So why are these invading forces so successful in a country such as Iraq. Thousands of leading academics and intellectuals are killed and nothing is done about it. Hundreds of thousands of intellectuals and members of minority groups (who are also mainly highly educated) pack their cases and leave the country to become refugees abroad and again nothing is done to stop the process. Everyone is agreed this is the work of ‘the enemy’. That seems to be enough action. Again why is that so effective in Iraq and why is nothing done to stop it? It is simple: Iraq and its people are an easy target. Nations get the leaders they deserve it is said. Put cruelly, they also deserve what they get. Certainly their competitors think so. There is a ‘nicer’ explanation. The world stage is a battle ground between competing nations according to the Realist school of international relations. Some are more suited to the fitness landscape that exists at any moment and they occupy the higher ground. Others, less fit, are left at the lower slopes and become easy prey to the fitter nations.

Enemies will do their worst, but it is up to a nation to equip itself to survive better on the world’s fitness landscape. It is useless to rail against the enemies. Lazy nations prefer to complain about their fortunes. It is less arduous than seeking to alter the terms the equation. A well known international tennis player once said “the more I practice the luckier I get.” The same applies to nations. If a nation is content to sit on its collective hands then nothing will happen. In that case the best thing to happen is for that nation to stop complaining and take the medicine its opponents dish out. Who are Iraq’s opponents? Take your pick. If Israel and the USA were to lose interest then others (from a long list) will step in; Iran, Syria, Turkey, and further afield China, Russia, etc.

What could Iraqis do?

Now we come to the main point. The affairs of nations take a very long time to unfold. Moreover, they do not unfold in a tidy fashion. They follow what is sometimes called punctuated equilibrium: long periods of apparent inactivity punctuated by brief periods of radical change. Setbacks must be expected and accepted and patience must be exercised: characteristics that are in short supply throughout the Middle East. Equally important, the political situation of a nation is an outcome not an input. For those interested in mathematics, the political situation is a dependent (rather than an independent) element in the equation. That element in the life of a nation is moulded by numerous factors. If Iraqis were to understand these few facts of life then their course of action to get out of their present malaise become evident.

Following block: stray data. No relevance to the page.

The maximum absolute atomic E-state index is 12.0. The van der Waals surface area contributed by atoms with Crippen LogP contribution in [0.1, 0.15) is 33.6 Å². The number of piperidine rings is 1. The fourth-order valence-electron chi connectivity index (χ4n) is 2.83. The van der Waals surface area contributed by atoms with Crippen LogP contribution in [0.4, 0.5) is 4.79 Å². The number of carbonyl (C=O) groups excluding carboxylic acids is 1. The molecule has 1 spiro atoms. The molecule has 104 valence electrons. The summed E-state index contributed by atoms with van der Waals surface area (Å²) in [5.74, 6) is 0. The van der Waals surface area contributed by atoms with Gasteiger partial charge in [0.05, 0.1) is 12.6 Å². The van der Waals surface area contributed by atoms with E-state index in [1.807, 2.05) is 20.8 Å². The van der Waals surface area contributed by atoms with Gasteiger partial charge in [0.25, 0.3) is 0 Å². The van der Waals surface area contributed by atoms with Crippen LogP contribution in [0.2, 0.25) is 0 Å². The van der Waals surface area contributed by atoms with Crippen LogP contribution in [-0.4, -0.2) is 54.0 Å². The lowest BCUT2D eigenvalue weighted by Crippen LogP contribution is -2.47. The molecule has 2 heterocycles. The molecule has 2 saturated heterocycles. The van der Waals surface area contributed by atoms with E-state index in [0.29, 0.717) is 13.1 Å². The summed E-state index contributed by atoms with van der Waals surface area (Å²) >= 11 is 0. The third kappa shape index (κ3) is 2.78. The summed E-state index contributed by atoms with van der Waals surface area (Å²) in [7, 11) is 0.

Most Iraqis assume they can effect change by working in the political arena. To a limited extent that is not unreasonable. However, more enduring progress can be achieved through other channels. In present day Iraq there is no such thing that could be recognised as ‘politics’. Working in the political field, therefore, to promote the national interest (as opposed to undoubted personal gains) is difficult to understand. More progress could be made taking an indirect route to national revival. Sport is a good example. It is a good training ground to learn competition, resilience, and acceptance of defeat to fight another day. Culture, including art and appreciation of heritage, is another piece in the jigsaw. However, health and education (in their widest sense) are two powerful engines for progress. To work as a primary school teacher with a mission is infinitely more powerful and to become a political activist. The plus side of such an approach is all to obvious: those in power could not complain about such activities. Unfortunately, throughout the Middle East the only such indirect step has involved the adoption of extreme religious beliefs. As seen in Egypt, there is now little of no difference between politics and religion which defeats the object of following alternatives to politics to seek progress.

Intellectuals have a critical role to play. Sport, art, education and so on are of little use unless those involved believe these activities are part of a longer-term evolutionary transformation. They need to be framed within an overarching philosophy: not one founded on one of the hackneyed isms of socialism, or capitalism and certainly not based on now shaky religious foundations. The philosophy has to be planted within an all-embracing social renewal that recognises equality of all, diversity of beliefs, and the sanctity of human rights and the rule of law.

Some readers may scoff at the naivety of this article. However, I would like to remind them of a few historic characters in my defence. Christ preached a naive philosophy that has endured for over 2000 years. Muhammad also presented a wise philosophy that has endured for many centuries. It might be said with good reason that their philosophies have been abused by later generations. There are, however, more recent examples that demonstrate the effectiveness of the ‘alternative route’. I do not need to do more than to mention Ghandi and Mandela.